Activists in Peru began protesting after the death of trans student Rodrigo Ventosilla, and the "world's first gay imam" provides a safe place for LGBT people in South Africa.

LGBT Activists In Peru Protest After Harvard Student’s Death

Anger has been expressed over the murder of a trans-Harvard graduate student in police custody in Bali, and campaigners are calling for demonstrations outside Peruvian embassies and consulates throughout the world to demand an impartial inquiry.

Rodrigo Ventosilla, 32, and his new husband Sebastián Marallano traveled to the well-known Indonesian tourist resort for a planned honeymoon. Shortly after their arrival, customs officials stopped them and eventually charged them with marijuana possession.

He died in the hospital five days later, for reasons that are still unknown. According to a Bali police spokeswoman, Ventosilla became unwell after consuming medication that was not among the things the police seized and died due to "failure of bodily functions."

His family said that both Ventosilla and Marallano experienced "racial discrimination and transphobia" while being held by the police; these allegations have infuriated the Peruvian LGBT community and sparked demonstrations in the nation's capital, Lima.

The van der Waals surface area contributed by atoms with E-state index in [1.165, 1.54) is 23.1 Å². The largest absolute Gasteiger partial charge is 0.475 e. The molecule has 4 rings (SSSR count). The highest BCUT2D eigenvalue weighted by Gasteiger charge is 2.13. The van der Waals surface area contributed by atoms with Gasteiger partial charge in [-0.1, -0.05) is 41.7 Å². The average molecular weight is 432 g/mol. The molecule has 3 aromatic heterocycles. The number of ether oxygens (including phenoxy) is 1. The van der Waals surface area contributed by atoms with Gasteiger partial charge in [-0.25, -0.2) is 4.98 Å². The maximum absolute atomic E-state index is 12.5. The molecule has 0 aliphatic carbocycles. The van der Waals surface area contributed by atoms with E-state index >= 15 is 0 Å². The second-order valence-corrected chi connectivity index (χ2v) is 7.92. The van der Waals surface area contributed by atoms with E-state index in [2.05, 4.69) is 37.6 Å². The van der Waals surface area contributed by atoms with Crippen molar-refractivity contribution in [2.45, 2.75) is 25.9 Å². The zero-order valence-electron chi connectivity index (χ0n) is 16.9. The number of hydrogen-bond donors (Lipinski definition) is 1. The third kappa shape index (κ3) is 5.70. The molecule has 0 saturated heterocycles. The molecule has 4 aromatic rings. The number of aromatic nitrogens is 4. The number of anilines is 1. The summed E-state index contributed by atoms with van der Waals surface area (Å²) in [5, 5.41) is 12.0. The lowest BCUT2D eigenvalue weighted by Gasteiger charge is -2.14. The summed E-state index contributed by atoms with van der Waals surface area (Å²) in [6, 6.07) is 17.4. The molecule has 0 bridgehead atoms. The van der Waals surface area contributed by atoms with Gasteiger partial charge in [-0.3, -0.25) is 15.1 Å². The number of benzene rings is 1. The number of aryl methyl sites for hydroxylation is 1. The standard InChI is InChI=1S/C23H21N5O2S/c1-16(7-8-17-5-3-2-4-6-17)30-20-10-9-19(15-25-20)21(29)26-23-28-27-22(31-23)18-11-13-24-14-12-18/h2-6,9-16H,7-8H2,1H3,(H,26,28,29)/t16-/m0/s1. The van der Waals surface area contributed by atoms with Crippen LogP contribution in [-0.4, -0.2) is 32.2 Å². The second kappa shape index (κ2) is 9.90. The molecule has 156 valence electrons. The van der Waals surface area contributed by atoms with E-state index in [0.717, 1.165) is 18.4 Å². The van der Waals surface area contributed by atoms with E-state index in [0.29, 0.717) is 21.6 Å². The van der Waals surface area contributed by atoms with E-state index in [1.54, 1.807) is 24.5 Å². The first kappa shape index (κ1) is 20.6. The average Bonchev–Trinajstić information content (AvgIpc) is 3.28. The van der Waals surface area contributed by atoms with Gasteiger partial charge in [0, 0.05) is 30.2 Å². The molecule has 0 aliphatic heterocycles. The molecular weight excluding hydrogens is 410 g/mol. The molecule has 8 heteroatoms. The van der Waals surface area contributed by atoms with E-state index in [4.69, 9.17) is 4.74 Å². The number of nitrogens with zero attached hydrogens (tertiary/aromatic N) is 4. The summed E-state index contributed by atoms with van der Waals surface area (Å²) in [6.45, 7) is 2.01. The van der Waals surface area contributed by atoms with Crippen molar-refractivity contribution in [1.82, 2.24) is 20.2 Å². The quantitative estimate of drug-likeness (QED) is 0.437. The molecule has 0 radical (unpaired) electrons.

The ‘World’s First Gay Imam’ In South Africa

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 SFGN file photo.

Safia Khan, a 32-year-old university lecturer, sits down in a small room in an industrial area in the Wynberg neighborhood of Cape Town with her partner Ty. It is their second time visiting the Masjidul Ghurbaah, a mosque run by the non-profit Al-Ghurbaah Foundation, which offers assistance to Muslims who are marginalized because of their sexual orientation, gender identity, or religious beliefs.

“The imam was so nice,” said Khan to The Guardian. “He asked what Ty’s pronouns were.” Khan was born into the Muslim faith, while Ty – who identifies as non-binary – is a recent convert.

About a dozen individuals, including the pansexual couple, have gathered to listen to Muhsin Hendricks, who is sometimes referred to as "the world's first gay imam." There is no gender segregation and there are more women than males. After discussing the importance of appreciation, Hendricks conducts group prayers.

Since 1998, Hendricks has offered a queer safe place for prayers, counseling, and Muslim weddings. For this daring work, local Islamic elders expelled him from the religion in 2007. He persisted in spreading the idea that being LGBT and Muslim are not mutually exclusive.


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